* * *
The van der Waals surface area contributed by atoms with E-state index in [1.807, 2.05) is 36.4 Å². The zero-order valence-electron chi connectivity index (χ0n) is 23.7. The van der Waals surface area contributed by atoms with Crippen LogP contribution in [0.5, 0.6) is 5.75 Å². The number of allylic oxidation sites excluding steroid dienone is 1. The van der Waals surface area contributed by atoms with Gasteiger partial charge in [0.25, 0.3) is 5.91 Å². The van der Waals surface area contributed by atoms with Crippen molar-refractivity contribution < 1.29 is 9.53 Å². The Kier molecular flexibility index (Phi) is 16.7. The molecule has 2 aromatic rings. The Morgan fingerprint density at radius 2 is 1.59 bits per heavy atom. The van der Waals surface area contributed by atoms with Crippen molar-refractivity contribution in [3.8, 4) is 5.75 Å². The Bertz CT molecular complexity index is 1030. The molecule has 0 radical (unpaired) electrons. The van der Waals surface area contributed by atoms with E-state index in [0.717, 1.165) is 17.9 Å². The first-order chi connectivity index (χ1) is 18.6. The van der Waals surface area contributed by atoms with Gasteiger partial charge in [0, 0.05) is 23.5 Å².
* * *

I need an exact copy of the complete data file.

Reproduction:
The van der Waals surface area contributed by atoms with E-state index in [1.807, 2.05) is 36.4 Å². The zero-order valence-electron chi connectivity index (χ0n) is 23.7. The van der Waals surface area contributed by atoms with Crippen LogP contribution in [0.5, 0.6) is 5.75 Å². The number of allylic oxidation sites excluding steroid dienone is 1. The van der Waals surface area contributed by atoms with Gasteiger partial charge in [0.25, 0.3) is 5.91 Å². The van der Waals surface area contributed by atoms with Crippen molar-refractivity contribution < 1.29 is 9.53 Å². The Kier molecular flexibility index (Phi) is 16.7. The molecule has 2 aromatic rings. The Morgan fingerprint density at radius 2 is 1.59 bits per heavy atom. The van der Waals surface area contributed by atoms with Crippen molar-refractivity contribution in [3.8, 4) is 5.75 Å². The Bertz CT molecular complexity index is 1030. The molecule has 0 radical (unpaired) electrons. The van der Waals surface area contributed by atoms with E-state index in [0.717, 1.165) is 17.9 Å². The first-order chi connectivity index (χ1) is 18.6. The van der Waals surface area contributed by atoms with Gasteiger partial charge in [0, 0.05) is 23.5 Å².